But I got to thinking. There are a lot of similarities between comic books and professional wrestling that go unnoticed. Follow me.


In comics, one of the most entertaining guys is a talented man by the name of Morrison.

In wrestling, one of the most entertaining guys is also a talented man by the name of Morrison.

They both have connections to mind-blowing drugs, now that I think about it.

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Like unto a thing of iron…

December 29th, 2006 Posted by david brothers

The new banners are in effect! We’ve got around 53 in rotation right now. New ones, old ones, ones with NFL Superpro in them. I like the new look and the logo is clean.

Let me review a couple things before I get into the meat of it, though.

Black Panther 23: This book has gotten better and better thanks in no small part to Civil War. One problem: Koi Turnbull’s art is completely inappropriate for the book. He reminds me a lot of Larry Stroman, from old school X-Factor and Tribes, I think it was called. The characters are big and chunky in general, and Panther in the sewer? I thought it was a new character. The surprise Soviet guest star had a cool scene with some interesting storytelling, but the storytelling in the rest of the book was just kind of soso, particularly in the last confrontation between Panther and an old friend. It’s decent, not good, solely due to iffy art.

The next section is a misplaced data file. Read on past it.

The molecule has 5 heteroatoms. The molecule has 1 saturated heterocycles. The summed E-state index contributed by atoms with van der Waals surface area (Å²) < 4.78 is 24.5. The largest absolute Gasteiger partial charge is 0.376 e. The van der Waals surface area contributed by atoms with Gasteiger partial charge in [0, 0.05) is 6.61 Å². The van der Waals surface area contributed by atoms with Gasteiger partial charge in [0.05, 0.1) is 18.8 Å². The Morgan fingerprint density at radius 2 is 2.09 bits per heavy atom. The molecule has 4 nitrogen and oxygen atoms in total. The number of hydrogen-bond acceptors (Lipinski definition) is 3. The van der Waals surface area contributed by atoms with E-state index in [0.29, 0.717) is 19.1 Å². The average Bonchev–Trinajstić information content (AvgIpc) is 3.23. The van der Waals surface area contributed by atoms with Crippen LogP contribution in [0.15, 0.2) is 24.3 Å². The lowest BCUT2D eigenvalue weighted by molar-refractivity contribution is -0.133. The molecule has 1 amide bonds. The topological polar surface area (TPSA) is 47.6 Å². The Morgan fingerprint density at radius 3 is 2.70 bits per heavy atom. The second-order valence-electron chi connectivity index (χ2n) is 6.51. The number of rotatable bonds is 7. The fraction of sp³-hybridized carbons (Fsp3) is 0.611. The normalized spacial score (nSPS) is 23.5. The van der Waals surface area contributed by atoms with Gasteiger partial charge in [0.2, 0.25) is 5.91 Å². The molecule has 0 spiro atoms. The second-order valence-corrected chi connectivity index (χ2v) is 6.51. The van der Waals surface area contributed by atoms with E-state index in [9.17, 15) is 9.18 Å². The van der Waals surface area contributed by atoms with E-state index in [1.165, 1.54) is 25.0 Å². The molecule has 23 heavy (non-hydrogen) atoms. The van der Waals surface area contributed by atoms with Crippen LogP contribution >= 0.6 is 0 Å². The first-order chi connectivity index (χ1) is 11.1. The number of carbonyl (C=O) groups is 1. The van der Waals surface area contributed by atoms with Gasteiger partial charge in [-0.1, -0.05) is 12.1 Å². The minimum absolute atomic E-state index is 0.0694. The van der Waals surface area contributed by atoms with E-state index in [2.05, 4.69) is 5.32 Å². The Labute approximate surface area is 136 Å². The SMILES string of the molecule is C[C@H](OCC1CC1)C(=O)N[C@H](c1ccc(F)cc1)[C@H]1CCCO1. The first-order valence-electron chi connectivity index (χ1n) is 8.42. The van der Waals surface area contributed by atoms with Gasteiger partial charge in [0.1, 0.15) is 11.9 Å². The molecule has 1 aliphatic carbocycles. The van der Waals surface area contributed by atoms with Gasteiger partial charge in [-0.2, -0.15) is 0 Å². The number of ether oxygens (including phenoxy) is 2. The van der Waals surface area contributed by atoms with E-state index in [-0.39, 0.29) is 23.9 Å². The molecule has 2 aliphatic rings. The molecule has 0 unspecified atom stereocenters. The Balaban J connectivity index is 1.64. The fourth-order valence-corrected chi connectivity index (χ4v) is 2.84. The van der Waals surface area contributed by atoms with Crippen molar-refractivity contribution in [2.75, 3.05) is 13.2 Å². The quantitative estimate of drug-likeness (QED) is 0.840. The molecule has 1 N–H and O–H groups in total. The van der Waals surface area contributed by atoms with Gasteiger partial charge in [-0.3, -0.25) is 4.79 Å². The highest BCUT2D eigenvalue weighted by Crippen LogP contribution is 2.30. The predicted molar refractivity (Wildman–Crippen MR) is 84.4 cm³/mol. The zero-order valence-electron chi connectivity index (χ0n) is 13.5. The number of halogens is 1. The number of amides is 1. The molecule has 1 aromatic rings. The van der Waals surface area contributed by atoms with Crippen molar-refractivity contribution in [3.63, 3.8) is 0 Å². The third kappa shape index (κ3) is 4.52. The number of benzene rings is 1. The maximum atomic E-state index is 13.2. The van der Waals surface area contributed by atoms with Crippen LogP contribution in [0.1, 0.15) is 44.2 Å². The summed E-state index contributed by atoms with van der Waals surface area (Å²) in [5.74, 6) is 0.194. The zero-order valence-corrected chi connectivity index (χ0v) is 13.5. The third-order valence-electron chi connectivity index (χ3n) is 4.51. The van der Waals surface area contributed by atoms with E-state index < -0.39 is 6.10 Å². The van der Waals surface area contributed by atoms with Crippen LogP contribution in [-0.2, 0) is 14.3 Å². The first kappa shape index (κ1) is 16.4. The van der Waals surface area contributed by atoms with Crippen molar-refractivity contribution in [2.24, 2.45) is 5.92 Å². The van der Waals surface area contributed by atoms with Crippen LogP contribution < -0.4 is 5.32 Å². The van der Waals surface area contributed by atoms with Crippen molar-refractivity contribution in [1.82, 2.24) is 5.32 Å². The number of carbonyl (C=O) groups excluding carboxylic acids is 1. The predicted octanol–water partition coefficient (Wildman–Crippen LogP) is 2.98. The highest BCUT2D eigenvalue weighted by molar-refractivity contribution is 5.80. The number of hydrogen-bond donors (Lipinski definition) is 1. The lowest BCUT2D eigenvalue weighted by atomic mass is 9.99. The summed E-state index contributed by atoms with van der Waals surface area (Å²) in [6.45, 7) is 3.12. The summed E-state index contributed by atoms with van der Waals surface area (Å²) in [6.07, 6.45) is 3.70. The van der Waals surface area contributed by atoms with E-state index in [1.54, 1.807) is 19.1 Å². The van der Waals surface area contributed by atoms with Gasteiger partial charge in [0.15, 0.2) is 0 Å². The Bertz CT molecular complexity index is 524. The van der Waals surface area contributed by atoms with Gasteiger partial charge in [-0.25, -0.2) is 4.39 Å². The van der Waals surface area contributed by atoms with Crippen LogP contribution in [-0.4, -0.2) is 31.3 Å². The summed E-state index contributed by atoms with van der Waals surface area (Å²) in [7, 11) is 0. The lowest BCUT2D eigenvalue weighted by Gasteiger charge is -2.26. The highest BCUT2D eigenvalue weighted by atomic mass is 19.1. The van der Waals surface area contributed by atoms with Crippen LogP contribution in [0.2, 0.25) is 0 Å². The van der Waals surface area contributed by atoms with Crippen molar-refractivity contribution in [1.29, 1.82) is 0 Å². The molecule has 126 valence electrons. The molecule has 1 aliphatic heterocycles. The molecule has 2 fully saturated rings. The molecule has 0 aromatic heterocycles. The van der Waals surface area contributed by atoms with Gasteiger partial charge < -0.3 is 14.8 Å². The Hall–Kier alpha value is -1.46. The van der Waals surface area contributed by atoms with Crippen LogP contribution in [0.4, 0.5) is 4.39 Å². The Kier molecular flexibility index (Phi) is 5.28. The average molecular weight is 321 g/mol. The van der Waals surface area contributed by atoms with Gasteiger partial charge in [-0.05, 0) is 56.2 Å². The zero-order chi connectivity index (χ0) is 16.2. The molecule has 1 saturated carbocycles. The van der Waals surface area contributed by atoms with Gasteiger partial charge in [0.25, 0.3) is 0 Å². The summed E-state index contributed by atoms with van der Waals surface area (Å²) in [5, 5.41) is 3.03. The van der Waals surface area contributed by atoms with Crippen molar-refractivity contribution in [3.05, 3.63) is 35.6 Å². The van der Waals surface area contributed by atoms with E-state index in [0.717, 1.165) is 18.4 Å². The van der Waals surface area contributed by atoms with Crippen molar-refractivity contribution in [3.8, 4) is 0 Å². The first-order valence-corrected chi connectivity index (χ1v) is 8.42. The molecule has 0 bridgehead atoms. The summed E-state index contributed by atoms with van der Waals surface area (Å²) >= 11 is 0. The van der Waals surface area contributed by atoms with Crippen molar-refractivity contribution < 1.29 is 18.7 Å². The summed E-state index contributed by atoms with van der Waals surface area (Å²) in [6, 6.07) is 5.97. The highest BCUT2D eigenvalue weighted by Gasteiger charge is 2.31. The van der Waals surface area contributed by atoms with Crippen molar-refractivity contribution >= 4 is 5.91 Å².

Loveless 14: Obviously, I’m an Azz fan and this book is staying true to form. Daniel Zezelj provides appropriately moody art as we find out exactly why Ruth and Wes hates Blackwater so much. It is extremely harsh and pretty chilling.
The Union army, after raping Ruth, drag her into the city and talk trash. The top dog humiliates her in the city square and not one person lifts a finger, though they’re all watching. That’s heinous.
Azz is playing with time on this one, too. It takes place during July 17, 15, and 10, with July 10 featuring a not-so-surprise in terms of a death. The requisite flashback also pulls the present day (or past day, rather) person looking at their own past. it’s a technique I like quite a bit. One thing that’s certain is that Blackwater and her citizens deserve the hell that’s coming. Harsh book, but earns its A.

Okay. This next bit isn’t quite a review, more like a ramble.

I like Iron Fist. I like Luke Cage. I like Iron Fist and Luke Cage because it’s a merge of two of my favorite genres of film: blaxploitation and kung fu. The Heroes for Hire is one of my favorite duos and a great gimmick, I think. The slumming rich kid and the slum kid who wants to get rich.